The Best Defense

Rebecca's War Dog of the Week: The Best of Those Soldier-Dog Reunion Videos

By Rebecca Frankel
Best Defense Chief Canine Correspondent

Last week, Army Sgt. Jason Bos was reunited with his former bomb-sniffing partner, Cila, a chocolate Lab. According to the Chicago Tribune, the two were paired together for nearly five years, deploying to Iraq to search for IEDs and taking on other bomb-detection assignments from their home station of Fort Lee in Virginia. After hurting his back, however, Bos left the Army in 2012 and Cila, a young dog of only five years, continued her military career and was partnered with another handler.

But last month, he saw a post on Facebook with the news that Cila was set to retire; after getting in touch with his former kennel master at Fort Lee, arrangements were made. And then on April 30, Bos was in Chicago's O'Hare airport waiting for his former partner to arrive so he could bring her home for good.   

Before getting to the airport, Bos (as he told the Tribune) was worried that Cila might not recognize him after being apart for two years: "‘I hope she remembers my voice," he said [a] day earlier from his home near Grand Rapids."

But as you can see, he didn't have to worry:

After receiving numerous emails this week from WDotW readers (including T.R. and my sister) with a link to Bos and Cila's reunion clip, it felt like time to collect these captured moments for your viewing pleasure in one post. Now, while these are not handlers being reunited with their former MWD partners, the homecoming emotion is certainly one in the same:

Dog Chuck moves like the wind...

Some high-pitched happiness after returning from Afghanistan:

Anne howls with joy:

German shepherd fetches ball, finds his owner home again:


Anticipation... (Note how these two dogs watch that front door...)

And, not to play favorites, but this one is mine:

Rebecca Frankel is senior editor, special projects at Foreign Policy. Her forthcoming book War Dogs: Tales of Canine Heroism, History, and Love comes out on Oct. 14 from Palgrave Macmillan.

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The Best Defense

Tom's take on how to write a damn book

This is a slightly modified version of an article that ran the other day on New America's digital magazine, the Weekly Wonk.

The Tip: Writing a book is more like carpentry than poetry.

First, two bits of carpenter's wisdom:

  • Only write a book because you have to. Otherwise it is too hard. All good books have passion in them. (Unfortunately, so do a lot of bad books.)
  • The second main ingredient is time. If you don't enjoy spending time alone, you won't enjoy writing a book.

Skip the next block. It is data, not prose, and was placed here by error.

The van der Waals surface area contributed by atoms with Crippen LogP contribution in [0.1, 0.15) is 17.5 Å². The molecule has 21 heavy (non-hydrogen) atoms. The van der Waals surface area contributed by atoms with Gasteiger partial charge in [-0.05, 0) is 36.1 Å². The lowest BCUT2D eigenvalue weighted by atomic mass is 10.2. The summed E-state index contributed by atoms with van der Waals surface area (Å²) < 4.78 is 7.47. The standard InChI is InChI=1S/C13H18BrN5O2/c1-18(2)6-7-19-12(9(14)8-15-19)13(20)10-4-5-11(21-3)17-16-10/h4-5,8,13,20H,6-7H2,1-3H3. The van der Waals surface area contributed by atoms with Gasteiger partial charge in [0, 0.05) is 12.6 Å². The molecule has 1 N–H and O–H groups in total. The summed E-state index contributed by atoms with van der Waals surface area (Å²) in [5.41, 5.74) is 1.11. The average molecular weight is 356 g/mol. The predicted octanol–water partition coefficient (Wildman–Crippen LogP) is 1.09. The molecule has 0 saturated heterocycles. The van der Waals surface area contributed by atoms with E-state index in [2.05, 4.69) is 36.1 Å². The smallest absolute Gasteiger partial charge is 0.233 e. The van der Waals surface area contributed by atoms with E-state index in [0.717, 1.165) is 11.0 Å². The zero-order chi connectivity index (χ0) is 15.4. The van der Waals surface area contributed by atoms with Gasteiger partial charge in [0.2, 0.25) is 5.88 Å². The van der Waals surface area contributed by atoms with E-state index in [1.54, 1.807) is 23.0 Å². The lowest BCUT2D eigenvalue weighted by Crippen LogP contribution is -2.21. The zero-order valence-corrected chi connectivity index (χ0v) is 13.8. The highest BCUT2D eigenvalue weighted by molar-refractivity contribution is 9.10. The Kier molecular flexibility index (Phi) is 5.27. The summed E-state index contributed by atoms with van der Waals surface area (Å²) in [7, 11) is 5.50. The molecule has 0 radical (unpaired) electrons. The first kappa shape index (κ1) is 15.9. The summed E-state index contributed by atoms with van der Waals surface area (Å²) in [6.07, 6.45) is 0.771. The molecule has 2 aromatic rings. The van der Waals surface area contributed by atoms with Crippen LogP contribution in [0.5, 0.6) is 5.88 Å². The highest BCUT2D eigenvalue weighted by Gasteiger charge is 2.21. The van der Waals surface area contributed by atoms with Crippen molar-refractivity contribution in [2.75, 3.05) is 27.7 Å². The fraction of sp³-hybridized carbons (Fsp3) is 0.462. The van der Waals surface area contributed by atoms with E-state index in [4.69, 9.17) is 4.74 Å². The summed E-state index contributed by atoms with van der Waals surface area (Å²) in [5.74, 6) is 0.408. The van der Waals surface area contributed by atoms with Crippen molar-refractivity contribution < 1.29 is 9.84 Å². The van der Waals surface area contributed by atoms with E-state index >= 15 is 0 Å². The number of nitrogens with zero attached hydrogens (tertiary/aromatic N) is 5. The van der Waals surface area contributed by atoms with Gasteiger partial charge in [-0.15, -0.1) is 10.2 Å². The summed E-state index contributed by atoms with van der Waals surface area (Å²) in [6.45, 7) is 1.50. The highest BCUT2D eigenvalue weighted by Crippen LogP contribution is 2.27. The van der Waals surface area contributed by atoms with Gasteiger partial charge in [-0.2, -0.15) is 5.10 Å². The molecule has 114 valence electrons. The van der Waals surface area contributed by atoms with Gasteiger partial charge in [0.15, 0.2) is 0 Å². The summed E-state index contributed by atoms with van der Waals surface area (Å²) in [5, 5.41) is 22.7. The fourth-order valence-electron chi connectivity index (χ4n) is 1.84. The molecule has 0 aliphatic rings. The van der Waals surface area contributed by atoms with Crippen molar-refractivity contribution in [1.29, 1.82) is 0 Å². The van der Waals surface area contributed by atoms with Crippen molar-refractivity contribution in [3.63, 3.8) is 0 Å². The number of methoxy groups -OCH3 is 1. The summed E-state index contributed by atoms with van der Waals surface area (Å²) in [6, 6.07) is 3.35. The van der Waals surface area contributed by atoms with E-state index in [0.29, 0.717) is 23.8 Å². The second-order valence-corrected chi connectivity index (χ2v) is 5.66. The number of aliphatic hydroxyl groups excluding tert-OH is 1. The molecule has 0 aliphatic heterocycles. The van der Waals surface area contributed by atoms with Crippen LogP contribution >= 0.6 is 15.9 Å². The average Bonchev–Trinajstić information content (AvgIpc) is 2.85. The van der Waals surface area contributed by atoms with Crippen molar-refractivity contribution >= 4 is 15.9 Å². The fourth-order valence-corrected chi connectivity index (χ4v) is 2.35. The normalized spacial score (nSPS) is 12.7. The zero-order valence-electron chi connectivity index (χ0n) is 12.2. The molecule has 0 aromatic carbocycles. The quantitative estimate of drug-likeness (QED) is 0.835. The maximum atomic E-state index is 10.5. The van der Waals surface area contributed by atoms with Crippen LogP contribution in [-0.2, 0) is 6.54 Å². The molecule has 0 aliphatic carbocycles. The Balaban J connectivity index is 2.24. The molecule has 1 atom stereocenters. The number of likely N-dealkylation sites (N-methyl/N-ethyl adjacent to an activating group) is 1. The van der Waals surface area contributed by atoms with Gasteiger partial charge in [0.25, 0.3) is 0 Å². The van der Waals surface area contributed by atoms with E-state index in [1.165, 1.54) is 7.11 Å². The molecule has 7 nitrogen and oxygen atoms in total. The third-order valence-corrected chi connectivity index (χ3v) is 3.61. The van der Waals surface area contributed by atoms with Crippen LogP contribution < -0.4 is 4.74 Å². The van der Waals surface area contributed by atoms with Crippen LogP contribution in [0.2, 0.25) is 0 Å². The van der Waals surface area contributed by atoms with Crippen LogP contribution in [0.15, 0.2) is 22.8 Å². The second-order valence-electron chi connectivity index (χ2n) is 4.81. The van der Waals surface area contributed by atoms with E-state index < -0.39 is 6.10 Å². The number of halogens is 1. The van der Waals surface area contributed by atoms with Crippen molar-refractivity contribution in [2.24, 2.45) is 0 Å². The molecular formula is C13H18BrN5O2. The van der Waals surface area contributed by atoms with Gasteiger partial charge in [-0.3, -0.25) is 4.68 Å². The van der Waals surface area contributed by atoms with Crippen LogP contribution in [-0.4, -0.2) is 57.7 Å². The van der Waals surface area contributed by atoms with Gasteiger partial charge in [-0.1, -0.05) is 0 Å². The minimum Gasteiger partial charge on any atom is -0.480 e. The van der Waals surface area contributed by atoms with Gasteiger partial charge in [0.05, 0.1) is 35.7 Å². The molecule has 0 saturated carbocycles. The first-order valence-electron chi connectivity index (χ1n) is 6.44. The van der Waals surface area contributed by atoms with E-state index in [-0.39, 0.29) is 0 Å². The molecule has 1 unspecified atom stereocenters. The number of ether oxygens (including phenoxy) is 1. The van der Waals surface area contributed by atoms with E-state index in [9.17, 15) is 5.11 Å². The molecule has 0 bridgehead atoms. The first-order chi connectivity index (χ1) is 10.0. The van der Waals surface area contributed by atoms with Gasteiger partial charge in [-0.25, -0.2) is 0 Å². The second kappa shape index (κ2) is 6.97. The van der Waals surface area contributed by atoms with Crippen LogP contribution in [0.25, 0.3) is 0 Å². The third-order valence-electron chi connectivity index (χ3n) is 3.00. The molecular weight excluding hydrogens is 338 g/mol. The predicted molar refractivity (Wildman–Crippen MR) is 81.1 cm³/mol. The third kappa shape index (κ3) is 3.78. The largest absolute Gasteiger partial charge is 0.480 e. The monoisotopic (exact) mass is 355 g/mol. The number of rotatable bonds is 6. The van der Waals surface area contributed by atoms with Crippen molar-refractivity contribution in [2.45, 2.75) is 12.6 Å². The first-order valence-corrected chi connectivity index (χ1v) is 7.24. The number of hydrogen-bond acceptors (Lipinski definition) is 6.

Okay, let's write the damn book:

1. Figure out what your big idea is. Then find an agent. Best way to do this is look in acknowledgements of books similar to what you have in mind. Set up meetings with three or four in New York.

2. Having picked an agent, write a proposal. You probably have no idea what a good book proposal looks like, so ask your new agent for copies of one or two good proposals for books similar to what you have in mind.

3. Write a proposal. I find this a very hard step. Give yourself several weeks for this. This is the point at which you are starting with nothing and trying to do everything, from figuring out your ideas to how to structure the book and even how to title it.

4. After your agent polishes the proposal, he or she will solicit offers from publishers. This leads to an advance. Remember that advances usually come in quarters. No, not rolls of quarters, but at four increments -- on contract signing, on delivery of publishable manuscript, on hardcover publication, and paperback publications). Plus you have the agent's fee and taxes. So a $100,000 advance (big these days for a first book) will net you maybe $18,000 on which to actually write the book. Best to figure out your other financial resources: Think tank? Bank account? Parents?

5. Write the book. No, don't say you're writing the book. Actually write. Every day. Learn to be selfish about your time. If it is not your top priority, it won't get done.

6. Have "critical readers" take a look at the manuscript before delivery.

7. Reserve a lot of energy for publicizing the book. The window for your book having an impact is about 5 weeks -- longer than milk, shorter than yogurt. The only reviews that matter are the New York Times and the Wall Street Journal (the latter because its readers buy hardcover books). NPR shows, both local and national, are hugely helpful, especially Terry Gross, the best interviewer out there. The only TV shows that sell books are Jon Stewart's and Stephen Colbert's. At the opposite end are local morning shows like "Howdy Do, Dallas" and "Wake Up, Wasilla," which I think are just a waste of time. Tell your publicist you are gonna sleep in.

8. After my most recent book, I complained to my editor about a rough period I had with it. He shrugged and said, with some empathy, "Every good book has at least one nervous breakdown in it."